CIA director Michael Hayden confirmed in an open session of Congress Tuesday his agency’s use of an interrogation technique many consider torture — a technique at the center of a national debate on the treatment of U.S. detainees in the war on terror and in the war in Iraq.
In acknowledging that CIA officers and contractors used waterboarding on three “high-value” detainees, Hayden revealed information nearly identical to that shared by a former CIA officer last December with ABC News, which prompted the CIA to request a criminal prosecution.
Until Hayden’s comments before the Senate Select Committee on Intelligence today, no senior U.S. intelligence official had publicly acknowledged the technique.
Hayden, who prohibited the practice of waterboarding by CIA agents in 2006, confirmed that his agency waterboarded Khalid Sheik Mohammed, Abu Zubaydah and Abd al-Rahim Nashiri, in efforts to compel the men to talk. He told senators the agency believed at the time “that additional catastrophic attacks were imminent.” The men told CIA interrogators things that “led to reliable information,” Hayden told reporters after the hearing.
The CIA chief asserted to reporters later that Mohammed and Zubaydah had provided roughly 25 percent of the information the CIA had on al Qaeda from human sources.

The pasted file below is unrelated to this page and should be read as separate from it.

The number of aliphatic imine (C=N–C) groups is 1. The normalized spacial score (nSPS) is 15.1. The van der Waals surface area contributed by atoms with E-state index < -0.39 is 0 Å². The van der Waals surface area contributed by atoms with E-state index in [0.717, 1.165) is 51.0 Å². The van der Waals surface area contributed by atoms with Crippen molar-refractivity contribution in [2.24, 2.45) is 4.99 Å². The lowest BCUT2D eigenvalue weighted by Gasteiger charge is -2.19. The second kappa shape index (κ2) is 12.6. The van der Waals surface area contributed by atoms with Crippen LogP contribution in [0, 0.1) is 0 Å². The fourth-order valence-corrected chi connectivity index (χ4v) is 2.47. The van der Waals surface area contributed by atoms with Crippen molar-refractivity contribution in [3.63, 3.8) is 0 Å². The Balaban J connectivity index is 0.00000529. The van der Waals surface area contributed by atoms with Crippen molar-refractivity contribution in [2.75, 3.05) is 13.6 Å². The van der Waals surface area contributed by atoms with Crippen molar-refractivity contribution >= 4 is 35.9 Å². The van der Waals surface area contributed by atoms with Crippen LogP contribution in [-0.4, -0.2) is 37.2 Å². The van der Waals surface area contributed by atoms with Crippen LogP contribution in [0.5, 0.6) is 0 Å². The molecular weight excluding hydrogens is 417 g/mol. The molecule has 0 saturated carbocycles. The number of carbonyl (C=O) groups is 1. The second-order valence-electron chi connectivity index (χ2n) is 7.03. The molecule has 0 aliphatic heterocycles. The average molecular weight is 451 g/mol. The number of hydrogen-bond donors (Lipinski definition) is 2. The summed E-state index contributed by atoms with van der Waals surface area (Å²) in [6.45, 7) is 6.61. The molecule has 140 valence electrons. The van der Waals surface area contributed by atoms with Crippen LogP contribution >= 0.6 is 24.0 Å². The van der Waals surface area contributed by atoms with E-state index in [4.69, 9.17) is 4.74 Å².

ABC News first disclosed that the men were waterboarded in November 2005. On Dec. 10, 2007, former CIA officer John Kirakou, who participated in the capture of Abu Zubaydah, appeared on ABC News and discussed his conflicted feelings over the use of the technique. Kiriakou said waterboarding was effective, and a technique he might use again. He noted, however, it was also a technique he was uncomfortable with.
Some intelligence officials who reviewed reports based on those interrogations have challenged the idea they provided useful information.
Hayden told lawmakers the agency had not used waterboarding in almost five years, publicly confirming information that was first reported by ABC News last year. He asked the lawmakers not to create new laws that would limit CIA interrogators. “One should not expect them to play outside the box because we’ve entered a new period of threat or danger to the nation, OK? So there’s no wink and nod here,” he said. “If you create the box, we will play inside the box without exception.”
At the time a presidential finding was signed in 2002 approving the use of harsh interrogation techniques including waterboarding, one of the CIA’s most senior officials registered his objections to the technique, which a senior intelligence official failed to acknowledge today when he stated on the condition of anonymity that the current debate over the use of the technique is troubling to intelligence professionals. In fact, a number of intelligence professionals, current and former, object to the use of the technique.